Characters Appearing: Dino Manelli, Dum Dum Dugan, Gabriel Jones, Hate Monger (Hitler), Izzy Cohen, Nick Fury, Percy Pinkerton, Reb Ralston
Sgt. Fury and His Howling Commandos annual #2
Issue(s): Sgt. Fury and His Howling Commandos annual #2
We had to do it! (Or you'd never have spoken to us again!) At last.. the most requested Howler saga of all!!
Tying in a story with a real historical event is a risky proposal, but it's not one that Marvel and especially this series ever shied away from. There is the chronological aspect, of course, which we've already seen is impossible to reconcile (although i am sticking with the idea that this is the real D-Day and not, say, Tunisian D-Day or something). And then there's the fact that you have a group of super-heroes (and let's face it, Fury and the Howlers are super by real life standards) who by the nature of the comic are going to be the heroes of the story...
...which either trivializes the efforts of the real people who contributed and leaves the protagonists mumbling about the "real heroes" at the end of the story...
...or invents a balancing super-villain force to negate the heroes' presence.
The story has the Commandos clearing the way for D-Day, sneaking on shore in their typical non-lethal way (even lariating and tranquilizing a dog rather than shooting it)...
...and then engaging in some Inglourious Basterds worthy shenanigans (sorry for making the same analogy i used in my review of issue #1, but it helps to use that over-the-top story as a reference point; if i assume these comics are deliberately ridiculous i can enjoy them more) to lure all the top ranking Germans in the area to a banquet in order to disrupt the chain of command.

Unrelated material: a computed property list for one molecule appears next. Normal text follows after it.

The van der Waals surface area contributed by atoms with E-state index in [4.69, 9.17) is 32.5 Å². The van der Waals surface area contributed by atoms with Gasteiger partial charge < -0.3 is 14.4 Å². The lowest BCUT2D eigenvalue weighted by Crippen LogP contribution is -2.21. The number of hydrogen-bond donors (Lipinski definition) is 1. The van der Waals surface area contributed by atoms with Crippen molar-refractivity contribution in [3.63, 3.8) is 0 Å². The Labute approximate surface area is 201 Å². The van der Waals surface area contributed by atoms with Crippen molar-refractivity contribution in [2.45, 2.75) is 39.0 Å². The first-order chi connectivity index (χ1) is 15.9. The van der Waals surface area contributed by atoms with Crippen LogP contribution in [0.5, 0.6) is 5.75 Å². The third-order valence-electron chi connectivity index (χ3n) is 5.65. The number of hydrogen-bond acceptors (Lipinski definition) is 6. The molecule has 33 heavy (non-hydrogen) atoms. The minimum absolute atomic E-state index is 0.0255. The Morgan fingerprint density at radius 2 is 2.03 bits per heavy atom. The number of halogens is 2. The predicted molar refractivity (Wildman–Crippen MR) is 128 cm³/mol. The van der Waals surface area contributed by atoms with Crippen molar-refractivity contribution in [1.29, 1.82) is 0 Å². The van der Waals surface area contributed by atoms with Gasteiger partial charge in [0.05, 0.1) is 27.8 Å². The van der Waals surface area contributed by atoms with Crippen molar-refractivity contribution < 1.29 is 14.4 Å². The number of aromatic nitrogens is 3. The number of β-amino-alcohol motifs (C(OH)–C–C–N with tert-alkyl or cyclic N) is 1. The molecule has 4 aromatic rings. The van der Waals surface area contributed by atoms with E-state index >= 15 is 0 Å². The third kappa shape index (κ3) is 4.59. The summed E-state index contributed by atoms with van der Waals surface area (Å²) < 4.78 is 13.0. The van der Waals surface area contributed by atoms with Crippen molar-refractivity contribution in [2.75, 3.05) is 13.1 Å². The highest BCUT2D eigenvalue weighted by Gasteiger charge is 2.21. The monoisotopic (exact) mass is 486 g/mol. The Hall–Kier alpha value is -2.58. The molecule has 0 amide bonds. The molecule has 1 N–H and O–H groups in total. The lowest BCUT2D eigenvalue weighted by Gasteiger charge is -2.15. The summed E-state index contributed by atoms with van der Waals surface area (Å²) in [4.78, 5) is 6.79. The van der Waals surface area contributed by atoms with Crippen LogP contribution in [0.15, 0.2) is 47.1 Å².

Then they blow up the Luftwaffe.
They're briefly captured, but Hitler's fanaticism prevents the Colonel in charge of the capture from interrogating the prisoners and learning about D-Day.
The Commandos manage to escape and make it back to the front-line of the invading forces.
And Fury is the first soldier to get up the nerve to storm the beachfront.
From there it's several pages of all-out wartime action. Thomas and Ayers deliver exactly what you'd want out of an annual like this.
Quality Rating: C+
Chronological Placement Considerations: D-Day (June 6th 1944). Since i don't intend to try to line up this story with other Sgt. Fury stories based on historical references (see the Comments section on issue #1 for more on that), i'm looking at placement based on internal references (like the reference to issue #21 below). I don't have most of the later Sgt. Fury stories, but the MCP places this between issues #72-73, meaning there's an incredible amount of action happening before D-Day. A quick cheat peek at those issues doesn't reveal any immediate reason for that placement, but i'll honor it. Another question is the placement of D-Day relative to the Invaders series and other significant Golden Age events, like the death of Captain America. I'm assuming somewhere, in some flashback panel, there's a scene with at least Cap, if not all the Invaders, running up the beaches of Normandy, so i'm placing this before Cap's death. Any additional help or thoughts would be appreciated; prior to getting into the Sgt. Fury series in detail i never really thought beyond the broad strokes of WWII for placement.
Continuity Insert? Y
My Reprint: N/A
What If 4, Captain America 625 and other issues make it clear that Cap "died" after Truman became President- i.e. in April of 1945.
Posted by: Michael | October 21, 2012 7:24 PM
And Sgt. Fury 51-52 are definitely taking place in 1943- issue 51 takes place at the Tehran Conference in late 1943 and issue 52 takes place at Treblinka, which closed in 1943.
Posted by: Michael | October 21, 2012 7:37 PM
Comments are now closed.
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